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Global Schoolhouse Brings Worlds Together

By Joyce Kryszak

http://stream.publicbroadcasting.net/production/mp3/wbfo/local-wbfo-743698.mp3

Singapore – There aren't too many people still around who remember what it was like to attend classes in a little red school house. The quintessential symbol of Americana faded away as the country grew and education trends changed. But the little red school house is making a comeback - at least philosophically. Higher education has gone global, bringing students and teachers from around the world together sharing ideas.

In our continuing series on globalized higher education, WBFO's Joyce tells us about the impact of Singapore's global schoolhouse.

It looks a lot like any other school. There's a teacher in front of a blackboard and students sitting behind desks frantically scribbling notes. But the lessons in this global schoolhouse take on all new dimension.

UB Business professor Kenneth Kim uses basic math to drive home the principals of international finance to students in his Singapore classroom. Like half of the UB teachers here, Kim is based in the U.S. But the Asian American gladly comes to teach in Singapore. Kim said the students aren't so different from his American students. He said they all worry about grades and the other stresses of college.

There are quite a few similarities among this multi-cultural student body. There are even sports competitions and student councils to help build school unity at the Singapore campus. Sanjiv Govind is president of UB's student council. He said their merchandising line is especially popular. This year sweatshirts will be the big seller

But underneath the layer of school sweatshirts are some differences that run pretty deep.

Singapore undergraduate Ann Thio sits with her hands neatly folded, looking down as she speaks. She has attended classes with American students from Buffalo, and enjoys it. Trying to be diplomatic, Thio said working in study groups with Americans, who have a more relaxed study routine, can be a challenge.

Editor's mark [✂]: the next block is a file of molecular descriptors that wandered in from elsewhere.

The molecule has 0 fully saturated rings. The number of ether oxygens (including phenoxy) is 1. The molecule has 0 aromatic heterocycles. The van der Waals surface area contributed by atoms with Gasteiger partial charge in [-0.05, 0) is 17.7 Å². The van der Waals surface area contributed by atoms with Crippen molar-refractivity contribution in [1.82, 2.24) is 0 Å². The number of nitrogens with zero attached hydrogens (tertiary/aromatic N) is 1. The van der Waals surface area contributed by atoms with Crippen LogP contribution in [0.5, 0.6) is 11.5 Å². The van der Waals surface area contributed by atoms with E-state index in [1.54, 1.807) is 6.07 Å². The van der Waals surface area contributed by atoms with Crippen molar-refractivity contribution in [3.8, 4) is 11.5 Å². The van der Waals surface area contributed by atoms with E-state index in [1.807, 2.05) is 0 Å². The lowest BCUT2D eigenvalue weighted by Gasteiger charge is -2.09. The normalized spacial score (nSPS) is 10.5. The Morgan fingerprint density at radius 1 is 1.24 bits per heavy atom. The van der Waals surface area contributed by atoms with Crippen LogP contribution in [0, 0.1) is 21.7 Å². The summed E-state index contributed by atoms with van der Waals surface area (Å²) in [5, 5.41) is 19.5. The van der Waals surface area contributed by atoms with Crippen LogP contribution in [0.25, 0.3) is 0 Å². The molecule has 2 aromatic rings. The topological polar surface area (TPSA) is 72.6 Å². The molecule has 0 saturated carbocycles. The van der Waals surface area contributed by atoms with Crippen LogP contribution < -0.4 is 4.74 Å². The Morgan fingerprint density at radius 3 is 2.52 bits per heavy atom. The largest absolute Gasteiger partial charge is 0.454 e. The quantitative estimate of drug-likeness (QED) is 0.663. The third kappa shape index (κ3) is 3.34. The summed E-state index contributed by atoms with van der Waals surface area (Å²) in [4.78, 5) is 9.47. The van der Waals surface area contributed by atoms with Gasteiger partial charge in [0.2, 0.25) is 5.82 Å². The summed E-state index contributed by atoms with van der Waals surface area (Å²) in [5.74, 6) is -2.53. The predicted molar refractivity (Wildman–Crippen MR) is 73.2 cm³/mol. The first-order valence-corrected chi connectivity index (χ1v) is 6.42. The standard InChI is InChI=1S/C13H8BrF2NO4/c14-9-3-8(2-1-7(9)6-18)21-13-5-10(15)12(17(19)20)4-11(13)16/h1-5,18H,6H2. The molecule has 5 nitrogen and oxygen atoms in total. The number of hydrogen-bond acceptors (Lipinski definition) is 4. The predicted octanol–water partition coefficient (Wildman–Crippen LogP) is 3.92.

Being direct is something that Singaporeans struggle with. We hear this clearly when communication professor Bob Armstrong poses a question to his class.

The pregnant silent lasted for what seemed an eternity. But gradually, the students braved comments on what is a very touchy subject in Singapore. The country does not allow free speech. For that reason, the students who offered comments are not identified.

Their teacher said he was a bit shocked, but also excited to hear their forthright opinions. But Armstrong said it concerns him that they might become too outspoken in the eyes of the Singaporean government.

If that upsets the status quo, Singaporean officials might really be unsettled by the class down the hall. Andy Sachs is a communication professor who likes to stir things up.

The skit that followed satired Singaporean stereotypes, while flirting with some pretty controversial topics: prostitution, adultery - and yes, rock and roll.

Professor Sachs said he encourages humor to help bridge the delicate cultural and political gaps. He said the students in his classes have become more outspoken during the three years he has been coming here to teach. But he says he has grown too.

For that reason, Sachs admits he treads a bit lightly. He knows Singapore won't change overnight - despite the best American teaching. Still, he's optimistic that the same market forces that brought him here will eventually bring the two sides of the world closer together.

Next week, we'll take a look at what some of the barriers and drawbacks are going forward with the global school house.

Click the "listen" icon above to hear Joyce Kryszak's story now or use your podcasting software to download it to your computer or iPod.